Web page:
World Twenty20: Ireland are delivering by playing it straight, says O'Brien
It's three down and three to go for Ireland in their mission to reach the World Twenty20 finals in India next year and, halfway through the group stage, it has been plain sailing so far for the No 1 seeds.
Two more wins are likely to be enough for Ireland to win Group A, book their place in the second semi-final on Saturday week and confirm their place in the first stage of the finals.
It was no more than expected because, in truth, Ireland's professional set-up is so superior to the other six teams in their group that it would be little short of a catastrophe if they were not to make it six wins out of six.
Nepal were seeded second in the group and Monday's win in a match which lasted less than 23 overs underlined the gulf in class, the Nepalese, who played at the last World Twenty20 in Bangladesh, bowled out for 53, the second lowest total in a T20 international.
After a rest day, the Group A action resumes at Stormont this morning (10am) with Ireland facing Papua New Guinea, a team now in the High Performance programme, who Ireland will meet in the Intercontinental Cup early next year and who defeated the Irish in a warm-up match ahead of the last World Twenty20 qualifiers in Dubai.
So Ireland will be taking nothing for granted but, in home conditions, a fourth successive win before the tournament moves to Dublin should be little short of a formality.
The most encouraging aspect of the Irish displays so far has, undoubtedly, been the bowling.
Kevin O'Brien, who has tournament figures of four for 10 from five overs to date and captained the team against Scotland last month, has described those defeats at Bready as a "wake-up call" and highlighted the difference this week.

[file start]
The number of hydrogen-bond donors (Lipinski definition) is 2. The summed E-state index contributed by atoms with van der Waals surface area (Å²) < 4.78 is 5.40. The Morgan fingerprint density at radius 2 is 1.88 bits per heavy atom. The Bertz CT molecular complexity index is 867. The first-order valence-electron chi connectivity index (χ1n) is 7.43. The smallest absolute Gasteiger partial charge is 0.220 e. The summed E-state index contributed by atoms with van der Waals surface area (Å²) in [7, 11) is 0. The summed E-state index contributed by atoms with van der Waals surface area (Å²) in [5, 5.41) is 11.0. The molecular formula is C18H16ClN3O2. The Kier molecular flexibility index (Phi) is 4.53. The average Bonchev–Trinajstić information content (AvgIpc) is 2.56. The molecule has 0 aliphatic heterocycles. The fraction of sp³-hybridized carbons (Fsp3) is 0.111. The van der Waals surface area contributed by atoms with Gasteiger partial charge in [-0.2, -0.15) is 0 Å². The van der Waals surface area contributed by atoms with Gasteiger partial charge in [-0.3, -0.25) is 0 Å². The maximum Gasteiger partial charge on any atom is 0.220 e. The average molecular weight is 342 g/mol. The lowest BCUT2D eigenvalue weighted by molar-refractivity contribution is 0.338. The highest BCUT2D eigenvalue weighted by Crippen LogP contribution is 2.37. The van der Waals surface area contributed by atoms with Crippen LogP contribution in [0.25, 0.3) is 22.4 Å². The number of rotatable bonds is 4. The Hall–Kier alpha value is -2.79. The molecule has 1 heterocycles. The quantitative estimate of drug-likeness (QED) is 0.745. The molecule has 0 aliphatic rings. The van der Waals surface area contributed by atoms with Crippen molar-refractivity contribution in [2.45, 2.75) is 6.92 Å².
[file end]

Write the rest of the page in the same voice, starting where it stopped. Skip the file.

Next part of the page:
"It's important that you bowl straight. We have bowled a lot straighter in these three games than at Bready and a little bit fuller. If you are not going to hit the stumps you are not going to get wickets," was his reasoning and he is backed up by the statistics.
Against Scotland, of the eight wickets they took, only one was bowled or leg before while in the four games at Stormont, including the warm-up against Oman, Ireland bowlers have hit the stumps six times and the pads on a further four occasions in 34 dismissals.
The batting has been workmanlike rather than spectacular, but O'Brien is quick to refute any thoughts that Afghanistan, seeded to meet Ireland in the final on Sunday week, were in better form, having also won their three games, against a higher standard of opposition.
"They are getting higher totals than us, but The Grange is always a good wicket to bat on, and if and when we meet Afghanistan we know their strengths and weaknesses," said O'Brien, Ireland's most capped player.
And while Ireland's big-hitting opening batsman Paul Stirling has yet to fire - although his 29 off 21 balls on Monday with four fours and a six was a promising sign - Muhammad Shahzad is, in O'Brien's words, "back to his flamboyant best at the top of the order".
He has already scored 151 runs in the tournament to date.
But it is all about peaking at the right time and Ireland, after losing their first match in the last Qualifiers, went on an eight-game winning run and turned on the style in the final by piling up 225 for five, against Afghanistan in a memorable climax. The sleeping giant is still snoozing.
Today's fixtures: Stormont: IRELAND v PNG (10am); Nepal v Hong Kong (2.15pm). Bready: USA v Jersey (10am).